Tuesday, December 17, 2013

Professor for one year (week 36): Being cheered

Last weekend, I had a non-academic adventure: I ran the Silvesterlauf in Zurich.  I was one of the Happy Runners, which means I did the four big rounds in 60 to 70 minutes, summing up to 10km.

I love long-distance running, I did the Berlin Marathon several times and I ran some of the races as part of the ZüriLaufCup over the past years.  I will never win my age group, in fact, I'm always in the last quarter or sometimes even at the very end of a race.  But guess what: That's perfect!

People cheer for the very first runners, but those are usually very fast; so as viewer, you can hardly identify them.  And they are so focused, they won't realize who is cheering and what people are shouting.  In the middle field, it's mostly extremely crowded and runners hear a lot of cheering and shouting -- it's hard to identify the viewers who are actually cheering for you.

When it comes to the last runners, the situation is easy to grasp.  Runners are slower and only a few at a time, viewers can easily read the names on the number bib -- the Swiss print the actual number consisting of digits and the first name, most of the time the name even in a bigger font (Germans don't print the name or only in a very small font, so nobody can read it).  And viewers like it when runners react to their cheering.  There is a lot of high-fiving at the end of the field.  And even the marshals are a bit relaxed and cheer for you.  I served as marshal for the marathon part of the Zurich IronMan a few times, so I know both perspectives.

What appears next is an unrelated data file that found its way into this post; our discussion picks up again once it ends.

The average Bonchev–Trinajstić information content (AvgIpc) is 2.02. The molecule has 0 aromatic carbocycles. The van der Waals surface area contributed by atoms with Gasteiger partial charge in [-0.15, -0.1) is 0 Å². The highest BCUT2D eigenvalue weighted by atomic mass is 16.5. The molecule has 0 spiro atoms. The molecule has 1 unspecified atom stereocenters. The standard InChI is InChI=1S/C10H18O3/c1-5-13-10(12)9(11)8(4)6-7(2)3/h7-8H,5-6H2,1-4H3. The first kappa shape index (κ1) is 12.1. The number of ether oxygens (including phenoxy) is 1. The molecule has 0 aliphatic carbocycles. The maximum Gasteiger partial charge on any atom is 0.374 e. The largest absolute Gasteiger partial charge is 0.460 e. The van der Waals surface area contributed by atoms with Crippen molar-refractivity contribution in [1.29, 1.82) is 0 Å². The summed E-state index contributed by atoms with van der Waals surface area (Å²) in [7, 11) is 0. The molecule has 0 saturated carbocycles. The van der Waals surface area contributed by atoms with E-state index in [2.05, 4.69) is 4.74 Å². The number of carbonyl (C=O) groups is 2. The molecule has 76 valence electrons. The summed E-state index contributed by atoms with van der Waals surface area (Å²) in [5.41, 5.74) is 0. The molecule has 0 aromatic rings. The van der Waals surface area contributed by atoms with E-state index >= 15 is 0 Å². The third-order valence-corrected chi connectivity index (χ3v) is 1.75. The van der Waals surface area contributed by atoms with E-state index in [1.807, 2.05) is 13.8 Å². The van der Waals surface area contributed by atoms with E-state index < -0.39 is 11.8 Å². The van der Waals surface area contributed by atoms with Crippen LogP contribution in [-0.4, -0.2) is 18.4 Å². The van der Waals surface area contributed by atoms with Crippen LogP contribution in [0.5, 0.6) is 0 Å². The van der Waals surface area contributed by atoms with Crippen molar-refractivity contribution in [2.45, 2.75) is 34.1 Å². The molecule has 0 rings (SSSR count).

Of course, people pronounce my name differently, depending on the cultural background, or it's even changed into "Christin".  As long as it's close enough to the original, I take it as cheering for me -- when I hear "Natalie" or "Beat", then I know there are still runners following me. 

So the last Silversterlauf was a one-hour cheer-up -- you hardly find this in academia.  Recieving notifications for accepted papers or grants isn't as exciting as being cheered by completely foreigners all the way.  Or when was the last time somebody rung a big cowbell (Treichel) just for you as you ran up the Rennweg

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